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Drone Collects Information to Benefit Great Lakes

Posted by Janel Crooks, Hiawatha National Forest, USDA Forest Service in Forestry
Dec 28, 2017
Dr. Curtis Edson, Assistant Professor of Remote Sensing and Geographic Information Systems at MTech,hold the UAV used in the drone flights over the Hiawatha National Forest. (Photo credit: US Forest Service.)
Dr. Curtis Edson, Assistant Professor of Remote Sensing and Geographic Information Systems at MTech,hold the UAV used in the drone flights over the Hiawatha National Forest. (Photo credit: US Forest Service.)

The USDA Forest Service and Michigan Technological University (MTech) are using unmanned aerial systems, or drones, to advise the Hiawatha National Forest’s land management efforts.

Located in Michigan’s wild and scenic Upper Peninsula, the Hiawatha National Forest’s dramatic shorelines lie nestled up to Lake Superior, Huron, and Michigan – three of the five Great Lakes.

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Map of areas to be assessed by the FAA-approved drone flights. (US Forest Service.)

This past summer, the Federal Aviation Administration approved flights over Lake Michigan’s Stonington and Garden peninsulas to gather information that will help land managers assess the health and condition of the area’s coastal wetlands.

The data will be utilized to maintain habitat for near-shore fisheries and migrating birds; monitor water quality, quantity, and flow conditions; manage non-native invasive species that threaten the health of the lakes; and monitor the impacts of topographic features such as roads, bridges, and levies.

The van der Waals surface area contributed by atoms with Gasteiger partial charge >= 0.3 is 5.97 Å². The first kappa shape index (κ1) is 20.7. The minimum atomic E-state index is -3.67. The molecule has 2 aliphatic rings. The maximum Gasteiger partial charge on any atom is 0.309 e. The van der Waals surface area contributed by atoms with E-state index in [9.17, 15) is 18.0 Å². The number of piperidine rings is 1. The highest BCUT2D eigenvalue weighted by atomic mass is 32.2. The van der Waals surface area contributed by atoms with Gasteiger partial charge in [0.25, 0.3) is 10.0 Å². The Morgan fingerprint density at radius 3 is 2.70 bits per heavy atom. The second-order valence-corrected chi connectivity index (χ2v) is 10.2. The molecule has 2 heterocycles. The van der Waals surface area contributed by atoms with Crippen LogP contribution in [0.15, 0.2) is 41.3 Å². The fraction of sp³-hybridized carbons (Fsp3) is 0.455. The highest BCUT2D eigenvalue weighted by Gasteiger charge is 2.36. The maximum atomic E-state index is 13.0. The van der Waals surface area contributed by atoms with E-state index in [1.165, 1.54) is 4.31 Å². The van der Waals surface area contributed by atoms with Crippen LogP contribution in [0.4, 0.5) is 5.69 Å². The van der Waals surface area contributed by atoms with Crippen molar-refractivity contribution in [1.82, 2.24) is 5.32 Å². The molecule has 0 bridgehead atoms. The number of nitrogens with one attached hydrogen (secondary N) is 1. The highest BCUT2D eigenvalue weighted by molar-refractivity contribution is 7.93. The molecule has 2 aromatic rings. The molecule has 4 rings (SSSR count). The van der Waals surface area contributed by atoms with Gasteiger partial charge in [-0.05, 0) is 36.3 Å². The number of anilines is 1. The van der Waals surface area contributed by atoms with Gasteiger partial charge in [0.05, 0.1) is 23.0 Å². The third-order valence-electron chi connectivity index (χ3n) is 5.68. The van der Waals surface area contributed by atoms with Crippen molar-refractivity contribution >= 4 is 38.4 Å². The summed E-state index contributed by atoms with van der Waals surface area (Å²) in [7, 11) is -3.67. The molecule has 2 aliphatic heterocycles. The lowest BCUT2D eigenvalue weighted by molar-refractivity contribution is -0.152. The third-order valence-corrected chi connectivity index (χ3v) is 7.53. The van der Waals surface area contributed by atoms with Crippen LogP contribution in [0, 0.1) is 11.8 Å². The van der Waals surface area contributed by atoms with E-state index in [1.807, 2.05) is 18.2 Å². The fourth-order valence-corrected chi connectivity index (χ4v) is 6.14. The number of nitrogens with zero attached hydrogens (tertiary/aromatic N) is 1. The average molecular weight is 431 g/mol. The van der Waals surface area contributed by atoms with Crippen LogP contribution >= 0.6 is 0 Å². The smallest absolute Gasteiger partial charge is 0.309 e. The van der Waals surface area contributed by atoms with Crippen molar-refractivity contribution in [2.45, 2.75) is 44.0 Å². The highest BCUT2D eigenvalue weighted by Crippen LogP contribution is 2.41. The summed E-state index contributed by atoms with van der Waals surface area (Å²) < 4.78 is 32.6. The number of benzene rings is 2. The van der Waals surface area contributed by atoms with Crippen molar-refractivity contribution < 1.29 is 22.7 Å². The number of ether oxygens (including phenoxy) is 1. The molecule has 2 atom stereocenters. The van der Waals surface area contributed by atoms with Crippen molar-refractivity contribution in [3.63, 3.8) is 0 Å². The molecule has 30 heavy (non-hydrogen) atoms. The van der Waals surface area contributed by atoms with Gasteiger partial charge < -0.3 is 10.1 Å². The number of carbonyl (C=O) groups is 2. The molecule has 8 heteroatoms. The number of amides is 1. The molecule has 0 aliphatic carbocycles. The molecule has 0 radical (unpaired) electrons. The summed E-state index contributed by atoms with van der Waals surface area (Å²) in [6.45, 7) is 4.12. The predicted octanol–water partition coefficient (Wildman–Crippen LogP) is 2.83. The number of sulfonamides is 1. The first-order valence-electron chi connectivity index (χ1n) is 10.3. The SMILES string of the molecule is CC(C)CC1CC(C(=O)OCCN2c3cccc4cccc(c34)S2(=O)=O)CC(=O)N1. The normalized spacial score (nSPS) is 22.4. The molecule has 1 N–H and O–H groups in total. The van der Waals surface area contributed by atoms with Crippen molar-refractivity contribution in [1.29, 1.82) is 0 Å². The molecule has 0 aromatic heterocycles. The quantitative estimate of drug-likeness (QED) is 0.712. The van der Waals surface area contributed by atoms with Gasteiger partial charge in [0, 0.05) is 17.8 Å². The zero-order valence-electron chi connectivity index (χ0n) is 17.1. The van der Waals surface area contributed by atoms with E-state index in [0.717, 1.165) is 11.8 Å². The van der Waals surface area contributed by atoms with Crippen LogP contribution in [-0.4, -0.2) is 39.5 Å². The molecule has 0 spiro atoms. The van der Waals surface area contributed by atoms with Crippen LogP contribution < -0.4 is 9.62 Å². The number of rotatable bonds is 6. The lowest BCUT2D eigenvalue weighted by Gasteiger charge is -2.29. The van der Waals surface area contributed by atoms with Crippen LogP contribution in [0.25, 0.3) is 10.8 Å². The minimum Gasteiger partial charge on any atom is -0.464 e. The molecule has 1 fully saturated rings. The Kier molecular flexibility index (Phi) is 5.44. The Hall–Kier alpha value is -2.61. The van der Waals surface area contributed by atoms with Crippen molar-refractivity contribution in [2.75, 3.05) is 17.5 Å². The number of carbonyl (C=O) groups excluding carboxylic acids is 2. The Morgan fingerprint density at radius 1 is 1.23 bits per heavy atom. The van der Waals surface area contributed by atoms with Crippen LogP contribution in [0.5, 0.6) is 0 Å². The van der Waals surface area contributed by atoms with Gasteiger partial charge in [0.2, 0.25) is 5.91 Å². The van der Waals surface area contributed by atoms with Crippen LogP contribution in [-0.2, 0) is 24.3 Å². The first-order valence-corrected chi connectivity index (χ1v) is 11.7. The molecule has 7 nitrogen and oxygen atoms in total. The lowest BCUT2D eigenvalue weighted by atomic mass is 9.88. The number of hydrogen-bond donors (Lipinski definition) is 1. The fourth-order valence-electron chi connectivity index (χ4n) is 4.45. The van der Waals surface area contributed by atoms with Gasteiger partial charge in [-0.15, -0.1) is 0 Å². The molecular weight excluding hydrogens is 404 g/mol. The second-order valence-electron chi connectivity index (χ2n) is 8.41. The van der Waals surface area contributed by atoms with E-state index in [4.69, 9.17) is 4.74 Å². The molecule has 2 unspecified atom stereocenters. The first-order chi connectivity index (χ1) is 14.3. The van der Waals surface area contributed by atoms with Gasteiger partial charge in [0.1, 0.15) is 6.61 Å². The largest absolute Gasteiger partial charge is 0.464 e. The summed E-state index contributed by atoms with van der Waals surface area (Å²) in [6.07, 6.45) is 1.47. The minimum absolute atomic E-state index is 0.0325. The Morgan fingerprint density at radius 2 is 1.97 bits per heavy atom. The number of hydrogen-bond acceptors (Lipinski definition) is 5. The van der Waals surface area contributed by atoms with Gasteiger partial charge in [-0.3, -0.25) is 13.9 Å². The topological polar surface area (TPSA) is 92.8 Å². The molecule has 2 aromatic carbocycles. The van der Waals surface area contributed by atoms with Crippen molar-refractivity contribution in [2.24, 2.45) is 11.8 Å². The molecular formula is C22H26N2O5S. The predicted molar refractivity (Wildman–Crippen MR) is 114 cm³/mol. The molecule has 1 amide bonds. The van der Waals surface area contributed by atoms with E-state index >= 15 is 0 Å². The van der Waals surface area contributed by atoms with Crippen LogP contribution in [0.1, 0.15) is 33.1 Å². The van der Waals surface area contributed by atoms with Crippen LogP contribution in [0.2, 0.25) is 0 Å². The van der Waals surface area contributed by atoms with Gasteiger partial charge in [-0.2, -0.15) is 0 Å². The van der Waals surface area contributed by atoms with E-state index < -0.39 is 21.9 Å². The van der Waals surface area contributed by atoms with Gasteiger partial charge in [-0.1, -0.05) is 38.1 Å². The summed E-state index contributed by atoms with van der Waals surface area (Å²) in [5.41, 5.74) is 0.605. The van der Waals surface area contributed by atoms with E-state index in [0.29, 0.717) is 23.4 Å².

The Hiawatha is one of six national forests in the Great Lakes Basin. There is a strong connection between the health of the surrounding forests and that of the lakes, including the tributaries that drain into them. Aerial monitoring provides a critical big-picture perspective that helps inform land managers and their activities.

The logistics and process from this year’s flights will be reviewed and refined. In the future, researchers hope to expand aerial monitoring to study the all Hiawatha National Forest's Great Lakes coastlines.

The Great Lakes Restoration Initiative was launched in 2010 to accelerate efforts to protect and restore the largest system of fresh surface water in the world. Federal agencies and their partners use the Initiative’s resources to strategically target the biggest threats to the Great Lakes and accelerate progress toward long-term restoration goals for this important ecosystem.

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Winding stone stairs lead to a sandy beach on the shores of Lake Superior in Michigan's Upper Peninsula. Hiawatha National Forest. Munising, Michigan. (Photo credit: US Forest Service.)
Category/Topic: Forestry

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